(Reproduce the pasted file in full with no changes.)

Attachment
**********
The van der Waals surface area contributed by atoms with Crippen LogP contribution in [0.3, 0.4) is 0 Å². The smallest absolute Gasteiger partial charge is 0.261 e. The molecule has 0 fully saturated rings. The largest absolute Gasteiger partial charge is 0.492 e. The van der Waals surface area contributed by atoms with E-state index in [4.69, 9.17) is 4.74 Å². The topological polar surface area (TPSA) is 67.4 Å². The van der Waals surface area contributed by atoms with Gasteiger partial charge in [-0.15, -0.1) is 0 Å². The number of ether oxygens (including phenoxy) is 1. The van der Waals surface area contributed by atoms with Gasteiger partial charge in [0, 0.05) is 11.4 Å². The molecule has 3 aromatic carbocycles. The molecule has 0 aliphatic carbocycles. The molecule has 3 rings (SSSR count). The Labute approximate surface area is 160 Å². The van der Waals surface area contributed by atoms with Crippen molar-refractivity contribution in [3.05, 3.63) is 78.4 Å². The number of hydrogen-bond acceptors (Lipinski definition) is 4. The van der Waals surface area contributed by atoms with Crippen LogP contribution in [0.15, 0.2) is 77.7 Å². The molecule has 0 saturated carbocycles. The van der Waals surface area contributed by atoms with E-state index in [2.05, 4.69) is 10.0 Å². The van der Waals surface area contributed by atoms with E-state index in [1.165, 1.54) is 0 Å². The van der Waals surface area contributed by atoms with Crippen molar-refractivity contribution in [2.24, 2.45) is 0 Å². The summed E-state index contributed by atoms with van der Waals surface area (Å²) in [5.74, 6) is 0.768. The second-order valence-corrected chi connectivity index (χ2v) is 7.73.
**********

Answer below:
The van der Waals surface area contributed by atoms with Crippen LogP contribution in [0.3, 0.4) is 0 Å². The smallest absolute Gasteiger partial charge is 0.261 e. The molecule has 0 fully saturated rings. The largest absolute Gasteiger partial charge is 0.492 e. The van der Waals surface area contributed by atoms with E-state index in [4.69, 9.17) is 4.74 Å². The topological polar surface area (TPSA) is 67.4 Å². The van der Waals surface area contributed by atoms with Gasteiger partial charge in [-0.15, -0.1) is 0 Å². The number of ether oxygens (including phenoxy) is 1. The van der Waals surface area contributed by atoms with Gasteiger partial charge in [0, 0.05) is 11.4 Å². The molecule has 3 aromatic carbocycles. The molecule has 0 aliphatic carbocycles. The molecule has 3 rings (SSSR count). The Labute approximate surface area is 160 Å². The van der Waals surface area contributed by atoms with Crippen molar-refractivity contribution in [3.05, 3.63) is 78.4 Å². The number of hydrogen-bond acceptors (Lipinski definition) is 4. The van der Waals surface area contributed by atoms with Crippen LogP contribution in [0.15, 0.2) is 77.7 Å². The molecule has 0 saturated carbocycles. The van der Waals surface area contributed by atoms with E-state index in [2.05, 4.69) is 10.0 Å². The van der Waals surface area contributed by atoms with E-state index in [1.165, 1.54) is 0 Å². The van der Waals surface area contributed by atoms with Crippen molar-refractivity contribution in [2.24, 2.45) is 0 Å². The summed E-state index contributed by atoms with van der Waals surface area (Å²) in [5.74, 6) is 0.768. The second-order valence-corrected chi connectivity index (χ2v) is 7.73.